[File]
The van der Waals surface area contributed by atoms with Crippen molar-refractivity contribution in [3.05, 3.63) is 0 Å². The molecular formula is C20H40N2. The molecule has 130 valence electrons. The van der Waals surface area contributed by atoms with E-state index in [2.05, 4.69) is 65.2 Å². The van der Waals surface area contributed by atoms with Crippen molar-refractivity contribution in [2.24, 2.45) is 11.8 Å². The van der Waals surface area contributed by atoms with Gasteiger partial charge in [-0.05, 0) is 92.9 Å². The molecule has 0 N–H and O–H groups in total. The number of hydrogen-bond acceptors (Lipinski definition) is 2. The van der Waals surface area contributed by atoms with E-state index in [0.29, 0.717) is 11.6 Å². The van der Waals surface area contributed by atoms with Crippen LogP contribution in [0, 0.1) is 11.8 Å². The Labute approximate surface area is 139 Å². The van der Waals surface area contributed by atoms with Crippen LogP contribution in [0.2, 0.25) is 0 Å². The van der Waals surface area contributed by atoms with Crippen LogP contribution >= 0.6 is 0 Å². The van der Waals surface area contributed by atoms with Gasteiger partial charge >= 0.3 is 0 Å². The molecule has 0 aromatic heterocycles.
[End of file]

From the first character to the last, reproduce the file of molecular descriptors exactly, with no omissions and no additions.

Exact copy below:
The van der Waals surface area contributed by atoms with Crippen molar-refractivity contribution in [3.05, 3.63) is 0 Å². The molecular formula is C20H40N2. The molecule has 130 valence electrons. The van der Waals surface area contributed by atoms with E-state index in [2.05, 4.69) is 65.2 Å². The van der Waals surface area contributed by atoms with Crippen molar-refractivity contribution in [2.24, 2.45) is 11.8 Å². The van der Waals surface area contributed by atoms with Gasteiger partial charge in [-0.05, 0) is 92.9 Å². The molecule has 0 N–H and O–H groups in total. The number of hydrogen-bond acceptors (Lipinski definition) is 2. The van der Waals surface area contributed by atoms with E-state index in [0.29, 0.717) is 11.6 Å². The van der Waals surface area contributed by atoms with Crippen LogP contribution in [0, 0.1) is 11.8 Å². The Labute approximate surface area is 139 Å². The van der Waals surface area contributed by atoms with Crippen LogP contribution in [0.2, 0.25) is 0 Å². The van der Waals surface area contributed by atoms with Crippen LogP contribution >= 0.6 is 0 Å². The van der Waals surface area contributed by atoms with Gasteiger partial charge >= 0.3 is 0 Å². The molecule has 0 aromatic heterocycles.